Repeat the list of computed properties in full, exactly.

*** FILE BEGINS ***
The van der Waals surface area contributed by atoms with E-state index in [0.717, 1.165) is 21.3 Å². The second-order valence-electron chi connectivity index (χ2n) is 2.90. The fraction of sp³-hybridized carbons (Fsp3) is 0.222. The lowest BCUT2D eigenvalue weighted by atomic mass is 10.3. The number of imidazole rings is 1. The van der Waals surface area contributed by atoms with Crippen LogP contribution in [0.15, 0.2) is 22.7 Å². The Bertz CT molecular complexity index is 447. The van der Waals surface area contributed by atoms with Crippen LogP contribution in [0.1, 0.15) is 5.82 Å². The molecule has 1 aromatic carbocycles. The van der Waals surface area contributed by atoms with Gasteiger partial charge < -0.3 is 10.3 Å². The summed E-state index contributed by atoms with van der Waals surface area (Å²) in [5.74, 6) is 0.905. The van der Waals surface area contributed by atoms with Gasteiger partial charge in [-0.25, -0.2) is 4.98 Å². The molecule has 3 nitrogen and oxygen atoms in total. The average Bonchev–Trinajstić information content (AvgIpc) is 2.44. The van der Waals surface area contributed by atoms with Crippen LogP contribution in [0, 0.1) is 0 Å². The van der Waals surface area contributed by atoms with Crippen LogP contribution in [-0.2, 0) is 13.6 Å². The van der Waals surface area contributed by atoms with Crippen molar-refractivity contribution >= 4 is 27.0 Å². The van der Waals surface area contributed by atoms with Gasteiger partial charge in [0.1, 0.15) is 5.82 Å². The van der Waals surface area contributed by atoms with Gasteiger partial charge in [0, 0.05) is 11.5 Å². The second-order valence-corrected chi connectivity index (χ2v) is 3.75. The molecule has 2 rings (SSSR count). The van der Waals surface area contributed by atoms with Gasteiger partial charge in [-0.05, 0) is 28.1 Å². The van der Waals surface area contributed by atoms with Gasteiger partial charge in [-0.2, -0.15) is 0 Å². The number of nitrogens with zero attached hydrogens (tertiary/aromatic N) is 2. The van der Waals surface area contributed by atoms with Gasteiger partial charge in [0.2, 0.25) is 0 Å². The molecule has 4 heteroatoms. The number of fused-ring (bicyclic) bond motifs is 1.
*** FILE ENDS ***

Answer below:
The van der Waals surface area contributed by atoms with E-state index in [0.717, 1.165) is 21.3 Å². The second-order valence-electron chi connectivity index (χ2n) is 2.90. The fraction of sp³-hybridized carbons (Fsp3) is 0.222. The lowest BCUT2D eigenvalue weighted by atomic mass is 10.3. The number of imidazole rings is 1. The van der Waals surface area contributed by atoms with Crippen LogP contribution in [0.15, 0.2) is 22.7 Å². The Bertz CT molecular complexity index is 447. The van der Waals surface area contributed by atoms with Crippen LogP contribution in [0.1, 0.15) is 5.82 Å². The molecule has 1 aromatic carbocycles. The van der Waals surface area contributed by atoms with Gasteiger partial charge < -0.3 is 10.3 Å². The summed E-state index contributed by atoms with van der Waals surface area (Å²) in [5.74, 6) is 0.905. The van der Waals surface area contributed by atoms with Gasteiger partial charge in [-0.25, -0.2) is 4.98 Å². The molecule has 3 nitrogen and oxygen atoms in total. The average Bonchev–Trinajstić information content (AvgIpc) is 2.44. The van der Waals surface area contributed by atoms with Crippen LogP contribution in [0, 0.1) is 0 Å². The van der Waals surface area contributed by atoms with Crippen LogP contribution in [-0.2, 0) is 13.6 Å². The van der Waals surface area contributed by atoms with Crippen molar-refractivity contribution >= 4 is 27.0 Å². The van der Waals surface area contributed by atoms with Gasteiger partial charge in [0.1, 0.15) is 5.82 Å². The van der Waals surface area contributed by atoms with Gasteiger partial charge in [0, 0.05) is 11.5 Å². The second-order valence-corrected chi connectivity index (χ2v) is 3.75. The molecule has 2 rings (SSSR count). The van der Waals surface area contributed by atoms with Gasteiger partial charge in [-0.05, 0) is 28.1 Å². The van der Waals surface area contributed by atoms with Gasteiger partial charge in [-0.2, -0.15) is 0 Å². The number of nitrogens with zero attached hydrogens (tertiary/aromatic N) is 2. The van der Waals surface area contributed by atoms with Gasteiger partial charge in [0.2, 0.25) is 0 Å². The molecule has 4 heteroatoms. The number of fused-ring (bicyclic) bond motifs is 1.